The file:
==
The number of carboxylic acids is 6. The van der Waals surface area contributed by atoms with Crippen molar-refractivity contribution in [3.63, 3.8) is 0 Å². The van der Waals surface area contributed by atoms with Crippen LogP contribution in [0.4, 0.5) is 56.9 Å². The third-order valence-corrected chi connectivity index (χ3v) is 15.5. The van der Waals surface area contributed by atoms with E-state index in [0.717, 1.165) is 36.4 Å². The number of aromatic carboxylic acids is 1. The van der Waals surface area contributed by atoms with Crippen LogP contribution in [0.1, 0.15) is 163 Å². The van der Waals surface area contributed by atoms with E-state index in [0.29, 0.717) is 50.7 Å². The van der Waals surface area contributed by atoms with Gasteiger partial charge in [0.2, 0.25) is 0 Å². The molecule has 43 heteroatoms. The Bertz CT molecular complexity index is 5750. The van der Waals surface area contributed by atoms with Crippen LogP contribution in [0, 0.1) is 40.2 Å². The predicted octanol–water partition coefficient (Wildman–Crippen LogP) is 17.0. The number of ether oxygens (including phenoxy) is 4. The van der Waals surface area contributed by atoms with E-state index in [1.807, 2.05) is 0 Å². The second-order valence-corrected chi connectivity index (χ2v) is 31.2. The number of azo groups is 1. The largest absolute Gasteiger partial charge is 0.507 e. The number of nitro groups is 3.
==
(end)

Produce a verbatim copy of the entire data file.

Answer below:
The number of carboxylic acids is 6. The van der Waals surface area contributed by atoms with Crippen molar-refractivity contribution in [3.63, 3.8) is 0 Å². The van der Waals surface area contributed by atoms with Crippen LogP contribution in [0.4, 0.5) is 56.9 Å². The third-order valence-corrected chi connectivity index (χ3v) is 15.5. The van der Waals surface area contributed by atoms with E-state index in [0.717, 1.165) is 36.4 Å². The number of aromatic carboxylic acids is 1. The van der Waals surface area contributed by atoms with Crippen LogP contribution in [0.1, 0.15) is 163 Å². The van der Waals surface area contributed by atoms with E-state index in [0.29, 0.717) is 50.7 Å². The van der Waals surface area contributed by atoms with Gasteiger partial charge in [0.2, 0.25) is 0 Å². The molecule has 43 heteroatoms. The Bertz CT molecular complexity index is 5750. The van der Waals surface area contributed by atoms with Crippen LogP contribution in [0, 0.1) is 40.2 Å². The predicted octanol–water partition coefficient (Wildman–Crippen LogP) is 17.0. The number of ether oxygens (including phenoxy) is 4. The van der Waals surface area contributed by atoms with E-state index in [1.807, 2.05) is 0 Å². The second-order valence-corrected chi connectivity index (χ2v) is 31.2. The number of azo groups is 1. The largest absolute Gasteiger partial charge is 0.507 e. The number of nitro groups is 3.